Oftentimes, we tend to become discouraged by all the negatives in our lives, and we might complain there are not enough positives happening. The past year is one of the times this might be more apt to occur. Is this something you struggle with? Are you discouraged by all that has happened to you, your loved ones, your family, and your country during the past year? If so, you are not alone. Many others struggle with the same spiritual ailment. Furthermore, it is not a new trial faced by modern-day Christians. It has been here since the inception of Christ’s life on earth and before.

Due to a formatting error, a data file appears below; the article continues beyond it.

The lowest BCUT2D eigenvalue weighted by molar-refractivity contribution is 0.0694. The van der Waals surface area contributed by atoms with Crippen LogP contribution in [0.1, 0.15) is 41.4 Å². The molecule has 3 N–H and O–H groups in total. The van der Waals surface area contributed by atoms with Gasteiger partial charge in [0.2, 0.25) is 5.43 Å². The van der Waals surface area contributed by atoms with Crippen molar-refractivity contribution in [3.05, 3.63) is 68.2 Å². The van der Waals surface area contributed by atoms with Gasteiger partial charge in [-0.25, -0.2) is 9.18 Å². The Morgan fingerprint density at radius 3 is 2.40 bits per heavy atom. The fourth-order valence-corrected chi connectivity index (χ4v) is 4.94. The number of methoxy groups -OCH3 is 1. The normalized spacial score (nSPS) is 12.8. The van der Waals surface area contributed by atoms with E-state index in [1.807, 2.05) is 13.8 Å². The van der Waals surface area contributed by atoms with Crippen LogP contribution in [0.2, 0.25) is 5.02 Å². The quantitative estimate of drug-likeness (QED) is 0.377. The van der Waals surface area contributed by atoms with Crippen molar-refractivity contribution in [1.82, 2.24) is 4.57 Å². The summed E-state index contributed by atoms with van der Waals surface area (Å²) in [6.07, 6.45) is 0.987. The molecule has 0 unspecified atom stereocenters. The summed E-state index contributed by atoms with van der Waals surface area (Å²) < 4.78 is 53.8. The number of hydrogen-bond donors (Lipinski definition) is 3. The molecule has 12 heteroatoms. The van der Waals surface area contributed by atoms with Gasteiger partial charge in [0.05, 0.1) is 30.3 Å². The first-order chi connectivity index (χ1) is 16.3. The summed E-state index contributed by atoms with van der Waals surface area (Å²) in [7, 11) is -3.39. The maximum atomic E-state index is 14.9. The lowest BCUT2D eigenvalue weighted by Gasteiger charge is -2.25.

When we are tempted by Satan or one of his many demonic slaves, we can rest assured that nothing they do can harm our soul–unless we allow it. There is an old saying my Mama often quoted: “Sticks and stones may break my bones, but words can never hurt me,” (Anonymous). As many have pointed out, words can and do hurt, often for a lifetime. However, Paul is telling the Romans, “If you are one of those who have been called according to His purpose, Jesus life, death, resurrection, and ascension offers hope for life after death through Him becoming “sin”–all of the world’s sin–and the sacrifice of His life in place of ours. All who hear His calling, obey His commands, and continue in His Light have this “hope,” and those who abide in His Way can be assured of eternal life with Him and God the Father.